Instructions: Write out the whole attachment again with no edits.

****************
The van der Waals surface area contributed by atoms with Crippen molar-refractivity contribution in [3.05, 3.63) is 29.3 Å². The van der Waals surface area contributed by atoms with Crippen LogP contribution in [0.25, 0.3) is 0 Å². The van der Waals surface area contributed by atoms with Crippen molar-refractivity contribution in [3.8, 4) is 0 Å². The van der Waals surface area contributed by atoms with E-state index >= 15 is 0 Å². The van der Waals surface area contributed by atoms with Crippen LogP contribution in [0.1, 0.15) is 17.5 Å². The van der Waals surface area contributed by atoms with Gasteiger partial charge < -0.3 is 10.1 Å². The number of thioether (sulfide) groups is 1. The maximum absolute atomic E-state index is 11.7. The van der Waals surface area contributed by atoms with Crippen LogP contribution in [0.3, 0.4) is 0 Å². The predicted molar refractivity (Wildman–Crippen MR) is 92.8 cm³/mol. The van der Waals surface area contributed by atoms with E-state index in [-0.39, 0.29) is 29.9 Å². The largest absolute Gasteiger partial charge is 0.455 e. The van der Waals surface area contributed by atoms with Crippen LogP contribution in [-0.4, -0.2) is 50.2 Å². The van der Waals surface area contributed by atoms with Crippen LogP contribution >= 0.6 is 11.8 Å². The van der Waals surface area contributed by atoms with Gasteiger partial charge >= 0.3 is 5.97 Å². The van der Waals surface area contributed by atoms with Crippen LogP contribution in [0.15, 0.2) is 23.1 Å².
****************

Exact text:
The van der Waals surface area contributed by atoms with Crippen molar-refractivity contribution in [3.05, 3.63) is 29.3 Å². The van der Waals surface area contributed by atoms with Crippen LogP contribution in [0.25, 0.3) is 0 Å². The van der Waals surface area contributed by atoms with Crippen molar-refractivity contribution in [3.8, 4) is 0 Å². The van der Waals surface area contributed by atoms with E-state index >= 15 is 0 Å². The van der Waals surface area contributed by atoms with Crippen LogP contribution in [0.1, 0.15) is 17.5 Å². The van der Waals surface area contributed by atoms with Gasteiger partial charge < -0.3 is 10.1 Å². The number of thioether (sulfide) groups is 1. The maximum absolute atomic E-state index is 11.7. The van der Waals surface area contributed by atoms with Crippen LogP contribution in [0.3, 0.4) is 0 Å². The predicted molar refractivity (Wildman–Crippen MR) is 92.8 cm³/mol. The van der Waals surface area contributed by atoms with E-state index in [-0.39, 0.29) is 29.9 Å². The largest absolute Gasteiger partial charge is 0.455 e. The van der Waals surface area contributed by atoms with Crippen LogP contribution in [-0.4, -0.2) is 50.2 Å². The van der Waals surface area contributed by atoms with Crippen LogP contribution >= 0.6 is 11.8 Å². The van der Waals surface area contributed by atoms with Gasteiger partial charge >= 0.3 is 5.97 Å². The van der Waals surface area contributed by atoms with Crippen LogP contribution in [0.15, 0.2) is 23.1 Å².